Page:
It’s June, which means Pride Month is here! In a year where many elected officials and school districts are more determined than ever to center homophobia and preserve heteronormative policies within K-12 schools, more is required from all of us. I’m sorry to break the news to you, but performative allyship isn’t going to cut it this year. As I thought more about this issue, I came up with three central questions that we should all be asking ourselves to assess our engagement with LGBTQ+ issues:
Are we integrating the cultural, historical, and lived experiences of LGBTQ+ people of color into our curriculum?
According to the Gay, Lesbian & Straight Network (GLSEN), five states have successfully passed legislation to include curricular standards focused on LGBTQ+ history. Although this is a major step, we still need to do our part to decenter whiteness by exposing our students to the untold, hidden stories of influential LGBTQ+ figures of color. That means if we’re going to teach our students about the contributions of Harvey Milk and Gilbert Baker, then we must also highlight the prominent roles that activists Marsha P. Johnson and Sylvia Rivera played in the Stonewall Uprisings, which ultimately gave birth to the annual Pride parades that we celebrate every June internationally.
As a kid, I grew up celebrating the life of Dr. Martin Luther King Jr. in school every January but never learned about Bayard Rustin until I became an adult. Even today, if I mentioned the name “Bayard Rustin” to ten random students, I’m certain that at least nine of them wouldn’t know who this man is. How do we continue to celebrate Dr. King’s legacy in our schools every year without putting respect on Bayard Rustin’s name?
Imagine how pivotal it would be for your young queer Black students to know that an openly gay man in the Civil Rights era was largely responsible for shaping the legacy of an American icon we honor every January. Think about the overwhelming pride they would have in themselves if they knew about this history! Our classroom libraries must also include LGBTQ+ children’s books and literature that serve as windows and mirrors for Indigenous, Black and other students of color.
How are we addressing/responding to the rise of anti-trans violence and sentiment within our school communities?
Although President Biden signed an executive order this past January that extended discrimination protections to include gender identity, the reality is that LGBTQ+ students are still two to three times more likely to be bullied or harassed compared to their cisgender peers. This trend of violence is even more prevalent with Black and Latinx transgendered students. In the 2015 U.S. Transgender survey, the National Center for Transgender Equality reported that approximately 75% of Black and Latinx transgendered adults experienced bullying and harassment during their K-12 schooling. Additionally, more than 100 anti-trans bills nationally have been introduced to various state legislatures. Below are two examples of these bills:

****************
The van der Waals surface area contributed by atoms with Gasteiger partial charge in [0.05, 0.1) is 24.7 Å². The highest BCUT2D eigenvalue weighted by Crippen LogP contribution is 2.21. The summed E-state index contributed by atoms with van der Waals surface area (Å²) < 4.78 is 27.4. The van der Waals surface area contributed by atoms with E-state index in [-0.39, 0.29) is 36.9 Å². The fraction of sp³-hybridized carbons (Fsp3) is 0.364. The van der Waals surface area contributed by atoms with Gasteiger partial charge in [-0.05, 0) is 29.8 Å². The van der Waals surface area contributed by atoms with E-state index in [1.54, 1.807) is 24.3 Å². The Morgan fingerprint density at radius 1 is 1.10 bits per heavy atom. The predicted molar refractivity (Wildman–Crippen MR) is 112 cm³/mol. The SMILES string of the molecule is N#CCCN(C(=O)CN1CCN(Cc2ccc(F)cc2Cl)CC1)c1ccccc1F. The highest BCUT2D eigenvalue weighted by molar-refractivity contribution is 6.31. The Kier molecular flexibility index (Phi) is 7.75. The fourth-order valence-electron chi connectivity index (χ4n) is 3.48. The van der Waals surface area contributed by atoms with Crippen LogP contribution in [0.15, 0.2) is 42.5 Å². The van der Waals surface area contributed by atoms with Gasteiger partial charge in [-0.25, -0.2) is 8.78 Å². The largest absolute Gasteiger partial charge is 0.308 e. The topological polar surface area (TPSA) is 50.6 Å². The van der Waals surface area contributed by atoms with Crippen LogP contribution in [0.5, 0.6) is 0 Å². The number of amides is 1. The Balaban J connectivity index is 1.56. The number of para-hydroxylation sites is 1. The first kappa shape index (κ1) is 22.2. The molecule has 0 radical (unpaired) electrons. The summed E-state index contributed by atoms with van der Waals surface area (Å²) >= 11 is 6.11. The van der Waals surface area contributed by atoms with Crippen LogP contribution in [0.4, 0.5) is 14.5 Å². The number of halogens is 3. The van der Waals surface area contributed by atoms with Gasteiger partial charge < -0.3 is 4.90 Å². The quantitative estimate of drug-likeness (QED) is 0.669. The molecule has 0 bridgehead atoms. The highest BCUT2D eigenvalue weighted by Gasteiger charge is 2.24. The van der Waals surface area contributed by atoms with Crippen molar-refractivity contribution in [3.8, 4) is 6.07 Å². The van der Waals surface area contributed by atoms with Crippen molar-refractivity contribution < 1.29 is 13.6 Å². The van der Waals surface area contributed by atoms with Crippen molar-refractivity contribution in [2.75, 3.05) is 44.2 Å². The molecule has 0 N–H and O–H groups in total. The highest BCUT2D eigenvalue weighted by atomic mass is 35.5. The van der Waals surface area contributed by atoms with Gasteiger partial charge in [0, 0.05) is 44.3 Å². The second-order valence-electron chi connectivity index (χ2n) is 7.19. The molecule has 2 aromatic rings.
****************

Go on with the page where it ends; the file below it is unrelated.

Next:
- In Arkansas, one bill was introduced to ban transgender girls from participting in sports programs consistent with their gender identities while another bill called for teachers to only refer to students by their biological sex.
- In Tennessee, two bills were introduced to allow parents to opt their children out of curriculum that covers LGBTQ issues and prohibit teachers from discussing LGBTQ issues in their classrooms.
In short, the lives of LGBTQ+ people are under attack physically and politically and this will continue to happen well beyond Pride Month. And we must understand that the willful preservation of heteronormative societal norms by mostly right-wing politicians and other homophobic individuals is symptomatic of white supremacy culture.
How are we building our knowledge base and capacity around LGBTQ+ issues?
Being an active co-conspirator for our LGBTQ+ colleagues requires us to acknowledge the prevalence of homophobia and heteronormative behavior within our K-12 schools. Proactive and continuous capacity building is at the heart of this fight for justice. Not sure how or where to start? Here are a few things you can do:
- Listen to the Making Gay History podcast to learn more about influential figures in LGBTQ+ history.
- Support the Equality Act to fight discrimination against gender identity and sexual orientation.
- Watch the documentaries, “The Death and Life of Marsha P. Johnson” and “Brother Outsider: The Life and Times of Bayard Rustin”.
- Add these books to your personal library:
For my well-intentioned cisgendered teachers who will be sporting rainbow tie-dye shirts, waving around Pride flags, and marching in Pride parades within their respective cities to show their support for your LGBTQ+ students and colleagues, I’m NOT saying don’t do those things. But don’t let that be the ceiling of engagement. We must use our privilege as cisgendered people to push for systemic change and be in solidarity with our LGBTQ+ students and colleagues.